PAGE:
The Kaskaskia River Valley has drawn people throughout history because of its abundant fertile agricultural land and convenient transportation. In a time when roads were very scarce and not maintained, the Kaskaskia River was the best means of transportation and also an avenue for the early fur traders into southwestern and central Illinois. Later the river was used to ship grain and in the early 19th century small steamboats were used to take out the soft wheat flour milled in towns along its banks, such as Evansville, New Athens, Fayetteville and Carlyle.
At that time the Kaskaskia River had been earmarked as a navigable stream by the U.S. Government up to mile 20 near Baldwin. During the late 18th century the U.S. Government made attempts to keep the stream in condition for navigation. Riverboats were the main source of transportation on the rivers and were vital links for getting goods to market. Riverboats did not have a long life expectancy due to collisions with other boats, river debris and sandbars as well as fires. In the early 19th century the State of Illinois allocated funds to eliminate navigation hazards of log jams and dead trees. Navigation flourished with large shipments going down the Kaskaskia River to the Mississippi River and on to the Gulf of Mexico and beyond. In 1870 the first railroads came to Southwestern Illinois, but the rivers remained the most effective for transportation.
The Kaskaskia River Basin is large, encompassing parts or all of 22 counties, with 30 main tributaries and 5,840 square miles of drainage. It is the major tributary of the Mississippi River, with headwaters just west of Champaign, and flows southwesterly across the state for approximately 325 miles to its confluence with the Mississippi River about eight miles north of Chester at river mile 117.
On January 27, 1956 the Kaskaskia Project was cited as a benefit to the entire area by the U.S. Army Corps of Engineers and approval for a comprehensive study was sent forward to the Governor of Illinois and then to the Budget Committee of Congress. The U.S. Bureau of Budget granted $15,000 for a feasibility study of the Kaskaskia Basin. The study proved very favorable and in June 1956 the Budget Bureau allotted $98,000 for a survey study of the basin. This plan was completed in 1957 and called for two large reservoirs, Carlyle Lake and Lake Shelbyville, and a series of levees at various points. This would provide flood control in the Valley, protection of life and properties and an aid to navigation on the Mississippi. Other important benefits: adequate and constant supply of water for both industrial and municipal purposes; raise water table to benefit agriculture; provide large recreation areas; provide camping and new hotels for tourists; attract new industries for employment; reforestation and abatement of stream pollution.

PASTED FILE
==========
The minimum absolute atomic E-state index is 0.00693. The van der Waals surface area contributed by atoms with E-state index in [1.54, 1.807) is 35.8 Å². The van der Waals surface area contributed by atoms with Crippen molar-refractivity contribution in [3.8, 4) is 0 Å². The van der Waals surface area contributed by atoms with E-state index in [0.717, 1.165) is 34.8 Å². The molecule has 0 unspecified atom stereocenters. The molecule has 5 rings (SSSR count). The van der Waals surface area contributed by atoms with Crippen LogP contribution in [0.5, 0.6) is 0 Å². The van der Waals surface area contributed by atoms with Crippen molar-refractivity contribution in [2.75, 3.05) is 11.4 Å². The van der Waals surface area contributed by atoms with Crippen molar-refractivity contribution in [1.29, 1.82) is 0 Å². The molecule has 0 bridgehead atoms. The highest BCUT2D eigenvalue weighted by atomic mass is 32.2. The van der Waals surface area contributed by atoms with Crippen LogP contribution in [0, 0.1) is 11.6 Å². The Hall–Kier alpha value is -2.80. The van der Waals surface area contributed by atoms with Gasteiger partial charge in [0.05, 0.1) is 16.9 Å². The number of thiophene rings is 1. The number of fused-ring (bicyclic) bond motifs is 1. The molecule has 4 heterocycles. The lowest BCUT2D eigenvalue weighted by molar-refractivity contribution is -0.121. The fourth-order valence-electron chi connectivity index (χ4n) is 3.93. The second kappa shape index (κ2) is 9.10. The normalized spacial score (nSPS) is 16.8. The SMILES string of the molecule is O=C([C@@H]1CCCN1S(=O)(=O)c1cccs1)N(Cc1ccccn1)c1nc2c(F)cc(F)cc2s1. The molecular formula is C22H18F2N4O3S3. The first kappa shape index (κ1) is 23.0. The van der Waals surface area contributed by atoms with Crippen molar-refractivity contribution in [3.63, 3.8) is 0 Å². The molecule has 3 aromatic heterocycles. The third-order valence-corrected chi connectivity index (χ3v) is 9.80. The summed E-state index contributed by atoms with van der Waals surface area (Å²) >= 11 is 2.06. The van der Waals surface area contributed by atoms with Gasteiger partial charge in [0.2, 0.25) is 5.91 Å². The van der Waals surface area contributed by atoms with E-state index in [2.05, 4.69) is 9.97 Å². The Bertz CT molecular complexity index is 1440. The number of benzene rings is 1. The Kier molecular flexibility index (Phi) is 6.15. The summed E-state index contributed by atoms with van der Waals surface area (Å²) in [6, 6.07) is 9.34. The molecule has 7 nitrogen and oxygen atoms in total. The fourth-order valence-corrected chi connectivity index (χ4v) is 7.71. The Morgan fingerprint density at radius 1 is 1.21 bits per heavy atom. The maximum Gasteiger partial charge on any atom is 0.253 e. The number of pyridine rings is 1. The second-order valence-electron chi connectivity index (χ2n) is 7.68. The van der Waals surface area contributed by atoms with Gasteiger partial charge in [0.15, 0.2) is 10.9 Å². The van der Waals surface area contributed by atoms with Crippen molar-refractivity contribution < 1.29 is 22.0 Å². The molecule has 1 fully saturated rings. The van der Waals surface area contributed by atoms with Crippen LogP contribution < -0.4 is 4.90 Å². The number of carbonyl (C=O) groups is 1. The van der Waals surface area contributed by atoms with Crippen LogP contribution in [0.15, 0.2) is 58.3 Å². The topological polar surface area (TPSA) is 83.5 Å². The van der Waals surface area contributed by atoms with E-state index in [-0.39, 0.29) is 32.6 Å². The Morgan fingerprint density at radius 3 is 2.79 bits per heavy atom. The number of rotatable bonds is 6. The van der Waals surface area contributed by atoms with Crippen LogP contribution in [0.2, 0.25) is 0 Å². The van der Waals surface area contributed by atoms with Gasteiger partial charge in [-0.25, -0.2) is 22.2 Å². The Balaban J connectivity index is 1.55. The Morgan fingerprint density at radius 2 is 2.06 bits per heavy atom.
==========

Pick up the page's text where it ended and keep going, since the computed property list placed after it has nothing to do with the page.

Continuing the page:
In October 1962 Representative Kenneth Gray announced the Kaskaskia Navigation Project with other projects in Southern Illinois, were authorized by Congress. On October 23, 1962 Public Law - The United States Congress River and Harbor Act of 1962 authorized the construction. Senate Document #44, Eighty-Seventh Congress est. the cost $58,200,000 for a navigation channel 9 feet deep, 200 feet wide, 36 miles in length from Fayetteville to the confluence of the Mississippi River with a single navigation lock of 84 feet wide and 600 feet long.
In late 1966, funds were appropriated by U.S. Congress and on September 28, 1967 the contract went to Massman Construction Co. of Kansas City, Missouri and the Al Johnson Construction Company of Minneapolis, Minnesota for $26,552,645. Groundbreaking ceremonies were held on November 23, 1967 for the Kaskaskia Navigation Lock and Dam. It was estimated that 1.8 billion tons of coal lie within 15 miles of the river." The proposal was for a channel 225 feet wide and 9 feet deep, from the mouth of the river to Fayetteville, Illinois, 36 miles upstream. During the straightening of the River, four railroads and four highway bridges were constructed to provide passage over these new portions of the river. The Kaskaskia lock chamber has a maximum lift of a respectable 29.2 feet. It takes about 3.75 million gallons of water to make a 10-foot lockage in the 600x84 foot lock chamber. The project consists of one 600-foot lock; dam; gated spillway; 2,901 acres of fee and Operation and Maintenance easement lands and 5,593 acres of flowage easement.
Dedication of the Kaskaskia Lock & Dam was held on Saturday, July 20, 1974. This monumental Federal and State project, a landmark of progress, would now provide transportation by water for millions of tons of Southwestern Illinois coal, grain and other valuable commodities. The potential for industrialization of the Kaskaskia River Valley was compared to the Ruhr Valley of Europe. The first barge to lock through at the Kaskaskia Lock & Dam was in 1973. It was owned by Massman Construction Company.
The Kaskaskia River Project hosted a renaming ceremony Nov. 6, 2014, in honor of former U.S. Congressman Jerry F. Costello, a longtime advocate of the river and the communities that rely upon it. The Water Resources Reform and Development Act of 2014 renamed the lock in recognition of his commitment to the Kaskaskia River watershed.
Lock & Dam: $ 29,789,000
Total Cost: $147,200,000
Federal Portion: $139,800,000